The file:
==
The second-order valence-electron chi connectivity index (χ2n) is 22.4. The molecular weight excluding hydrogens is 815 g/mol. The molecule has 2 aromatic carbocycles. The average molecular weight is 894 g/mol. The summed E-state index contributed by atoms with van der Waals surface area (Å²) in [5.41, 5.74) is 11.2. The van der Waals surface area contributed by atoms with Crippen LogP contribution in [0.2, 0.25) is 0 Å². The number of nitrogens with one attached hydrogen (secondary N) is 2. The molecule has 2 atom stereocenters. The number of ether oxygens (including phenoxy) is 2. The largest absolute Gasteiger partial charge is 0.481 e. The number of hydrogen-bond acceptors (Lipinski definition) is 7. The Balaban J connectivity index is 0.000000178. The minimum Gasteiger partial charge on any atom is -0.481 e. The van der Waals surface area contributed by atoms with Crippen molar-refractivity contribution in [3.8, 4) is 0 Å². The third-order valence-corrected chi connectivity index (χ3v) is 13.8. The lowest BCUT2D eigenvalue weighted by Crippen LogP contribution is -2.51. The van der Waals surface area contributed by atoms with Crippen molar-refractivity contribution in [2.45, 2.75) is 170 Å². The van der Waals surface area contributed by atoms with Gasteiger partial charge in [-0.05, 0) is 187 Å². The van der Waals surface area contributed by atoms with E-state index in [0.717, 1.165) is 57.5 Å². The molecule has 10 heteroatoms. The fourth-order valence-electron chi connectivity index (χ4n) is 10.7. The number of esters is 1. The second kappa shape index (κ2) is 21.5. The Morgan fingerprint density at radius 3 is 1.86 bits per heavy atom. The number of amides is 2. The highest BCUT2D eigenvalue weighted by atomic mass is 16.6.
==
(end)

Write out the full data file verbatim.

The second-order valence-electron chi connectivity index (χ2n) is 22.4. The molecular weight excluding hydrogens is 815 g/mol. The molecule has 2 aromatic carbocycles. The average molecular weight is 894 g/mol. The summed E-state index contributed by atoms with van der Waals surface area (Å²) in [5.41, 5.74) is 11.2. The van der Waals surface area contributed by atoms with Crippen LogP contribution in [0.2, 0.25) is 0 Å². The number of nitrogens with one attached hydrogen (secondary N) is 2. The molecule has 2 atom stereocenters. The number of ether oxygens (including phenoxy) is 2. The largest absolute Gasteiger partial charge is 0.481 e. The number of hydrogen-bond acceptors (Lipinski definition) is 7. The Balaban J connectivity index is 0.000000178. The minimum Gasteiger partial charge on any atom is -0.481 e. The van der Waals surface area contributed by atoms with Crippen molar-refractivity contribution in [3.8, 4) is 0 Å². The third-order valence-corrected chi connectivity index (χ3v) is 13.8. The lowest BCUT2D eigenvalue weighted by Crippen LogP contribution is -2.51. The van der Waals surface area contributed by atoms with Crippen molar-refractivity contribution in [2.45, 2.75) is 170 Å². The van der Waals surface area contributed by atoms with Gasteiger partial charge in [-0.05, 0) is 187 Å². The van der Waals surface area contributed by atoms with E-state index in [0.717, 1.165) is 57.5 Å². The molecule has 10 heteroatoms. The fourth-order valence-electron chi connectivity index (χ4n) is 10.7. The number of esters is 1. The second kappa shape index (κ2) is 21.5. The Morgan fingerprint density at radius 3 is 1.86 bits per heavy atom. The number of amides is 2. The highest BCUT2D eigenvalue weighted by atomic mass is 16.6.